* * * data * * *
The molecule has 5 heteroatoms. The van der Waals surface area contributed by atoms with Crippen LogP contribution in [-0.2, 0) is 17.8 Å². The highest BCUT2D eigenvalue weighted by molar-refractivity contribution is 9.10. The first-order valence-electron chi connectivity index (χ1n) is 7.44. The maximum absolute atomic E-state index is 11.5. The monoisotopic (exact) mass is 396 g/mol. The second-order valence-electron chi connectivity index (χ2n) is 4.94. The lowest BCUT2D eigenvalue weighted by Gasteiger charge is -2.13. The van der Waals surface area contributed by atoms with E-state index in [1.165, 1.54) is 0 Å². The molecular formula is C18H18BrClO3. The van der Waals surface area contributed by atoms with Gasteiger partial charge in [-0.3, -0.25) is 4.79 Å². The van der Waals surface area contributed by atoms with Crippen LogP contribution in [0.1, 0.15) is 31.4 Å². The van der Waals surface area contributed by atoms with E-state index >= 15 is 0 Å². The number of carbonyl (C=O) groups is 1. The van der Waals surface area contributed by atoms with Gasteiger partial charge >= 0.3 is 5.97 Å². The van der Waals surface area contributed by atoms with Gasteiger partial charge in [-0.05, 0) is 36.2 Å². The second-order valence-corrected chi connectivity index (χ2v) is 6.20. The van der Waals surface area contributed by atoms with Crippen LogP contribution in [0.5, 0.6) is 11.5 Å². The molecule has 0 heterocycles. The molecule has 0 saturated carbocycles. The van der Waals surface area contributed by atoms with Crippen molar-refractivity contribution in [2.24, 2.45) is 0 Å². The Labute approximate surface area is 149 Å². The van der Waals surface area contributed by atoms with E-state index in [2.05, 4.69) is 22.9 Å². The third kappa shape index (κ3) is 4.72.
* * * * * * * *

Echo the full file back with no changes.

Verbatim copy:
The molecule has 5 heteroatoms. The van der Waals surface area contributed by atoms with Crippen LogP contribution in [-0.2, 0) is 17.8 Å². The highest BCUT2D eigenvalue weighted by molar-refractivity contribution is 9.10. The first-order valence-electron chi connectivity index (χ1n) is 7.44. The maximum absolute atomic E-state index is 11.5. The monoisotopic (exact) mass is 396 g/mol. The second-order valence-electron chi connectivity index (χ2n) is 4.94. The lowest BCUT2D eigenvalue weighted by Gasteiger charge is -2.13. The van der Waals surface area contributed by atoms with E-state index in [1.165, 1.54) is 0 Å². The molecular formula is C18H18BrClO3. The van der Waals surface area contributed by atoms with Gasteiger partial charge in [-0.3, -0.25) is 4.79 Å². The van der Waals surface area contributed by atoms with Crippen LogP contribution in [0.1, 0.15) is 31.4 Å². The van der Waals surface area contributed by atoms with E-state index >= 15 is 0 Å². The number of carbonyl (C=O) groups is 1. The van der Waals surface area contributed by atoms with Gasteiger partial charge >= 0.3 is 5.97 Å². The van der Waals surface area contributed by atoms with Gasteiger partial charge in [-0.05, 0) is 36.2 Å². The second-order valence-corrected chi connectivity index (χ2v) is 6.20. The van der Waals surface area contributed by atoms with Crippen LogP contribution in [0.5, 0.6) is 11.5 Å². The molecule has 0 heterocycles. The molecule has 0 saturated carbocycles. The van der Waals surface area contributed by atoms with Crippen molar-refractivity contribution in [2.24, 2.45) is 0 Å². The Labute approximate surface area is 149 Å². The van der Waals surface area contributed by atoms with E-state index in [2.05, 4.69) is 22.9 Å². The third kappa shape index (κ3) is 4.72.